WASHINGTON -- The health care law that Republicans are targeting for repeal provides significant assistance and options for people with mental illness, an issue that has received increased attention as details emerge about the alleged shooter in Arizona on Saturday.
"The shooter was a very disturbed individual and it appears there were so many warning signs that he was going to do something horrible," Rep. Allen West (R-Fla.) wrote on his Facebook page. "We should be focusing on the mental health crisis in our country, not politics."
As Igor Volsky of ThinkProgress points out, Rep. Mike Rogers (R-Mich.) similarly told MSNBC Tuesday, "A bad guy is going to get a gun. What we have to do is "intervene earlier in that cycle of violence when they have this kind of mental disability."
Lawmakers looking for a way to boost mental health services might want to start by checking out last year's Patient Protection and Affordable Care Act, which both West and Rogers support repealing. Mental health advocates have hailed the law for its expansion of access.
In 2008, President George W. Bush signed landmark "parity" legislation requiring employers to provide mental health insurance benefits comparable to traditional medical coverage. It also barred insurance companies from setting higher co-pays or deductibles for mental health services.
That law, however, applied only to people who already have insurance. Chris Koyanagi, policy director at the Judge David L. Bazelon Center for Mental Health Law, told The Huffington Post that the Obama administration's signature health care law is at least as key.
"While the 2008 law was very important in terms of people who have insurance through their employer, the great thing about the Affordable Care is that it's everybody," said Koyanagi, whose organization has produced a report on the 2010 law's impact. "If you have a serious mental illness, you have trouble staying employed. There's a whole group of people for whom parity would never have applied without this statute. We've had a lot of people just falling right through the cracks because they don't come with any way to pay, and they're the folks with the most serious problems."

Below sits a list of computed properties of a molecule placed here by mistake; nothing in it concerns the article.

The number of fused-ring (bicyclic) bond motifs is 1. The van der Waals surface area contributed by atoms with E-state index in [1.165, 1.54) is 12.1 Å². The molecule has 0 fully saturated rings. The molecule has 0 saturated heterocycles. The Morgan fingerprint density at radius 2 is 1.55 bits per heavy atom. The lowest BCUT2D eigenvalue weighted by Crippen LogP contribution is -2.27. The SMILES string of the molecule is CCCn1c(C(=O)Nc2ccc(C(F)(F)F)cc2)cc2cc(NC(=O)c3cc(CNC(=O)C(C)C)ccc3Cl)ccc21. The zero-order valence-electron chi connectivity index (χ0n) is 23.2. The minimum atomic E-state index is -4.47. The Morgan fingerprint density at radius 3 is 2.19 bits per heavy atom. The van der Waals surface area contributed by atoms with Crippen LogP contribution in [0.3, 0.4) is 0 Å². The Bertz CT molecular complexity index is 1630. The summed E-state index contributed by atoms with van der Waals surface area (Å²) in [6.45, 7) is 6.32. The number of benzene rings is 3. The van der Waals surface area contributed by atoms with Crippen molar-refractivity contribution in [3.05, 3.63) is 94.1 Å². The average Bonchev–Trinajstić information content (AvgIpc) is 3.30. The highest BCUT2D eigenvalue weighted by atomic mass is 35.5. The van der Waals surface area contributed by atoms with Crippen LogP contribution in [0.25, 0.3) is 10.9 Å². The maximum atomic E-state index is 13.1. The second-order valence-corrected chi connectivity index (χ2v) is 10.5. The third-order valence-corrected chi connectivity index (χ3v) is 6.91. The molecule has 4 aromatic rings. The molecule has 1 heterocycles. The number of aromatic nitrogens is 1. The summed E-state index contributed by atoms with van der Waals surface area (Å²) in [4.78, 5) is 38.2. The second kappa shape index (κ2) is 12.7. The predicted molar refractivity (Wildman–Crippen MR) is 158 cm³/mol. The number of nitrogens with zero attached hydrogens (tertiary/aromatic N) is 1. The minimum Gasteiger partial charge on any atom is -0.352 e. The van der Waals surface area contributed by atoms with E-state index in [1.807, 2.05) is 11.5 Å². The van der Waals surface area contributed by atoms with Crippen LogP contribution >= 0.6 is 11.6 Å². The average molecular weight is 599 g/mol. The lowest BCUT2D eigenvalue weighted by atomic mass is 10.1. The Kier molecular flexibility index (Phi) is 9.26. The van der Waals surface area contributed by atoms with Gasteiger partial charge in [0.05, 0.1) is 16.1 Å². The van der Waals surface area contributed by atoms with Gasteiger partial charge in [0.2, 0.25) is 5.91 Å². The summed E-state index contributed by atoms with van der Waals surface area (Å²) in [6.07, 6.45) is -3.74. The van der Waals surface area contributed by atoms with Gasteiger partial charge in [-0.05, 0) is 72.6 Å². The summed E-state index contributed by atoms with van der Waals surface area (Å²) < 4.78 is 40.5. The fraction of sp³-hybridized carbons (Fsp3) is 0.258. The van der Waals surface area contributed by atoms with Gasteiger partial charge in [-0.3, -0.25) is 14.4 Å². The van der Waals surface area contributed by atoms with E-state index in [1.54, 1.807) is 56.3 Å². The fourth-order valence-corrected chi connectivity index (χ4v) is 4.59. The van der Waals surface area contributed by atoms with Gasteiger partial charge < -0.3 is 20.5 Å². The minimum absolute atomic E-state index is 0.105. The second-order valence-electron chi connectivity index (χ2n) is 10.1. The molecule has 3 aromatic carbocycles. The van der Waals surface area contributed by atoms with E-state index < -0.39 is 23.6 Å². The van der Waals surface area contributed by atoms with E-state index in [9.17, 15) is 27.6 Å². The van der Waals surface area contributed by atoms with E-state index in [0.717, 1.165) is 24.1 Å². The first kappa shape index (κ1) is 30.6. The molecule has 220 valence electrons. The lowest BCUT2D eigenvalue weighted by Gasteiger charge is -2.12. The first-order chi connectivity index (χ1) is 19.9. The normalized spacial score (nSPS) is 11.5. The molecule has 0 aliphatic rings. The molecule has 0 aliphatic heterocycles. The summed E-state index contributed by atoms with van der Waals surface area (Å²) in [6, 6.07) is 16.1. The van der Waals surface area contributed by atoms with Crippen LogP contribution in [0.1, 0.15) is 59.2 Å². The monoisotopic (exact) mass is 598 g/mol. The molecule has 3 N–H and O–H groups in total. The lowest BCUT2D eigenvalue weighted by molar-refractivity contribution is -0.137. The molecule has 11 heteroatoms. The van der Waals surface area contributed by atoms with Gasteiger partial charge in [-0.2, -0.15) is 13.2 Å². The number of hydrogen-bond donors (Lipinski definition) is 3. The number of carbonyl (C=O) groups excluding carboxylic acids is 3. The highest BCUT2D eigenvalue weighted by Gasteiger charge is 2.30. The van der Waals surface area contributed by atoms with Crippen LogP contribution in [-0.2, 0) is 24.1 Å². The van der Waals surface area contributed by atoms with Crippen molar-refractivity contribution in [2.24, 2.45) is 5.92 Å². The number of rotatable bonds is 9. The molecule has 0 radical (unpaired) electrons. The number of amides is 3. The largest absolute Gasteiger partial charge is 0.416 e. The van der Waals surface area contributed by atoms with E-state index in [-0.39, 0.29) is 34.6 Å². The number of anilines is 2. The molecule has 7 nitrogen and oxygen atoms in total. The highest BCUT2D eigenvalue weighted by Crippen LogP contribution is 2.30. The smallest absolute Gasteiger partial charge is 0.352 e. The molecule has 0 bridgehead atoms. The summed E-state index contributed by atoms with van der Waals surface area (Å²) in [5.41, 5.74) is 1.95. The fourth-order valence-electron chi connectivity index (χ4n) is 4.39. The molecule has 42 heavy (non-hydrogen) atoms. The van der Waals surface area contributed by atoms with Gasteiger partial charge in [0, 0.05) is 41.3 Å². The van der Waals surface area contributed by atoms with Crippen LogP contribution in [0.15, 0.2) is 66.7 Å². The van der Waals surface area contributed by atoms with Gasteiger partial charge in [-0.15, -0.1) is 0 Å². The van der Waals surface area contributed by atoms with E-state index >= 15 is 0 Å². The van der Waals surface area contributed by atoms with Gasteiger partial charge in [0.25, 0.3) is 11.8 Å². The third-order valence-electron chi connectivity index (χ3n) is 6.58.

Koyanagi highlighted two major elements of reform: More Americans are projected to be enrolled in private insurance under the 2010 law, which is required to provide coverage for mental health and substance abuse services, and it is also expected to significantly increase Medicaid availability.
"The expansion of Medicaid to people with incomes under 133 percent of poverty who would not otherwise have been able to get on the Medicaid program is going to include a lot of people with mental health needs," she said.
Before the Affordable Care Act, low-income childless adults with severe mental illnesses were not able to get Medicaid assistance, and therefore had no way to pay for mental health services. "Certainly the repeal of ACA would drastically hurt a lot of childless adults with serious mental illness who need treatment," Koyanagi said.
Acquaintances of Jared Lee Loughner, the man charged in Saturday's Arizona shootings, have described him as a troubled individual with worrisome behavior. One of his community college classmates wrote in an email about Loughner, "We have a mentally unstable person in the class that scares the living crap out of me. He is one of those whose picture you see on the news after he has come in to class with an automatic weapon."
Dr. Anthony Lehman, a professor at the University of Maryland School of Medicine, said that early reports on Loughner seem to follow a familiar pattern (with an atypical outcome) of the "failures of mental health systems to respond to young people with serious mental illness."
"As I understand, he began having problems as early as high school, dropped out of high school and was identified as someone who was having problems, and then proceeded in some of the history that we just heard about with involvement with the police and problems in college, but never received, I guess as best we know, any mental health treatment," Lehman said on PBS's "Newshour."
Despite the recent attempts to expand access and services, mental health is still woefully undertreated. In the past year, Arizona's Pima County, where Rep. Gabrielle Giffords (R-Ariz.) and 19 others were shot Saturday, has seen more than 45 percent of its mental health services recipients forced off the public rolls.
In response to the shooting, House Republican leadership postponed its vote on the Repealing the Job-Killing Health Care Law Act, which was supposed to take place Wednesday. The House is expected to pick it back up next week.
Neither West nor Rogers returned calls seeking comment.